Relative equilibria of the curved Nbody problem
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The work Relative equilibria of the curved Nbody problem represents a distinct intellectual or artistic creation found in University of Missouri Libraries. This resource is a combination of several types including: Work, Language Material, Books.
The Resource
Relative equilibria of the curved Nbody problem
Resource Information
The work Relative equilibria of the curved Nbody problem represents a distinct intellectual or artistic creation found in University of Missouri Libraries. This resource is a combination of several types including: Work, Language Material, Books.
 Label
 Relative equilibria of the curved Nbody problem
 Statement of responsibility
 Florin Diacu
 Subject

 Celestial mechanics
 Celestial mechanics
 Differentiable dynamical systems.
 Differential Equations.
 Differential equations
 Differential equations
 Differential equations
 Dynamical Systems and Ergodic Theory.
 Gravitation
 Manybody problem  Numerical solutions
 Manybody problem  Numerical solutions
 Manybody problem  Numerical solutions
 Mathematical Concepts
 Mathematics
 Mathematics, general.
 Mathematics.
 Mechanics
 Ordinary Differential Equations.
 Physics  methods
 SCIENCE  Waves & Wave Mechanics
 Celestial mechanics
 Language
 eng
 Summary
 The guiding light of this monograph is a question easy to understand but difficult to answer: {What is the shape of the universe? In other words, how do we measure the shortest distance between two points of the physical space? Should we follow a straight line, as on a flat table, fly along a circle, as between Paris and New York, or take some other path, and if so, what would that path look like? If you accept that the model proposed here, which assumes a gravitational law extended to a universe of constant curvature, is a good approximation of the physical reality (and I will later outline a few arguments in this direction), then we can answer the above question for distances comparable to those of our solar system. More precisely, this monograph provides a mathematical proof that, for distances of the order of 10 AU, space is Euclidean. This result is, of course, not surprising for such small cosmic scales. Physicists take the flatness of space for granted in regions of that size. But it is good to finally have a mathematical confirmation in this sense. Our main goals, however, are mathematical. We will shed some light on the dynamics of N point masses that move in spaces of nonzero constant curvature according to an attraction law that naturally extends classical Newtonian gravitation beyond the flat (Euclidean) space. This extension is given by the cotangent potential, proposed by the German mathematician Ernest Schering in 1870. He was the first to obtain this analytic expression of a law suggested decades earlier for a 2body problem in hyperbolic space by Janos Bolyai and, independently, by Nikolai Lobachevsky. As Newton's idea of gravitation was to introduce a force inversely proportional to the area of a sphere the same radius as the Euclidean distance between the bodies, Bolyai and Lobachevsky thought of a similar definition using the hyperbolic distance in hyperbolic space. The recent generalization we gave to the cotangent potential to any number N of bodies, led to the discovery of some interesting properties. This new research reveals certain connections among at least five branches of mathematics: classical dynamics, nonEuclidean geometry, geometric topology, Lie groups, and the theory of polytopes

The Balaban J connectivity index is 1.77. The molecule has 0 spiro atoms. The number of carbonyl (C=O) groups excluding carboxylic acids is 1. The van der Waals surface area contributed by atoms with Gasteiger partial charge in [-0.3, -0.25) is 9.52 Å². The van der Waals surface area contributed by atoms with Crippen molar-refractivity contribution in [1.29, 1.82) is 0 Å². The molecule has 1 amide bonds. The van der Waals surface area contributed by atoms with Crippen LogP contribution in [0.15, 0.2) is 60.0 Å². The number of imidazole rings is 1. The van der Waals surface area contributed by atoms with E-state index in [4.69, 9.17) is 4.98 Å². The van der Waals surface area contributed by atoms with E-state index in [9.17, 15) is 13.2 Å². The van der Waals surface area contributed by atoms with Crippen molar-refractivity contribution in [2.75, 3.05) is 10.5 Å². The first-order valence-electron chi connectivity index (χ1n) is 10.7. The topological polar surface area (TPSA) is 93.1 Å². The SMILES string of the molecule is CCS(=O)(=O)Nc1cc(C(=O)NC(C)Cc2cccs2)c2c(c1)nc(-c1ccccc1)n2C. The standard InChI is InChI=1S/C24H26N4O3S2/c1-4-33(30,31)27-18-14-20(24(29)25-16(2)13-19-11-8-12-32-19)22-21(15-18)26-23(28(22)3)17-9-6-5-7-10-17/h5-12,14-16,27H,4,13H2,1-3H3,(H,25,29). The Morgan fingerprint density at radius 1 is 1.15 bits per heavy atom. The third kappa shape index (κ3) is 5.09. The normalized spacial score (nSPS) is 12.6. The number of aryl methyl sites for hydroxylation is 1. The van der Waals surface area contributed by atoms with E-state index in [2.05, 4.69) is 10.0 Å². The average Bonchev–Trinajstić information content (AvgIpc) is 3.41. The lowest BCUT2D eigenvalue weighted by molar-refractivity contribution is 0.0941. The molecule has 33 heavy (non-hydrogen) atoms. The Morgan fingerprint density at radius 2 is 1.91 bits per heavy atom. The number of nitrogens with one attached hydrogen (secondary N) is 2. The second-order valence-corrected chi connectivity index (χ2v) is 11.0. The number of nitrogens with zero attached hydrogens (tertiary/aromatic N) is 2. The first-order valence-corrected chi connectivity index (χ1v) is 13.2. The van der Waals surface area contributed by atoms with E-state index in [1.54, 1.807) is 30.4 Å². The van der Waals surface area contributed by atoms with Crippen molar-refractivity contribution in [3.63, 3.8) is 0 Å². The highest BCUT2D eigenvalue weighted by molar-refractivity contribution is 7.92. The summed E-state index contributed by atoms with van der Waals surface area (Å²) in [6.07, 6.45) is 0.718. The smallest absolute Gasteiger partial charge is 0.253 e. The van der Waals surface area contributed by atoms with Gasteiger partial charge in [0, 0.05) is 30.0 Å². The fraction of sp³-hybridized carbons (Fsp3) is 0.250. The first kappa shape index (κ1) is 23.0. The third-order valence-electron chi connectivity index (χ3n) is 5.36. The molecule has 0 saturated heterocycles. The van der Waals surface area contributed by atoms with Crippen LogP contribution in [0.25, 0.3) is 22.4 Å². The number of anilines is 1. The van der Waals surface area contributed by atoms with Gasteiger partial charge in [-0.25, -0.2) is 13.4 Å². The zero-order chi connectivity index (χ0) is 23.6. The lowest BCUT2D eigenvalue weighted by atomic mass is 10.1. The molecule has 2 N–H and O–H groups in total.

Cataloging source
 GW5XE
 Dewey number
 530.14/4
 Illustrations
 portraits
 Index
 index present
 LC call number
 QA378
 LC item number
 .D53 2012
 Literary form
 non fiction
 Nature of contents

 dictionaries
 bibliography
 Series statement
 Atlantis studies in dynamical systems
 Series volume
 v. 1
Context
Context of Relative equilibria of the curved Nbody problemWork of
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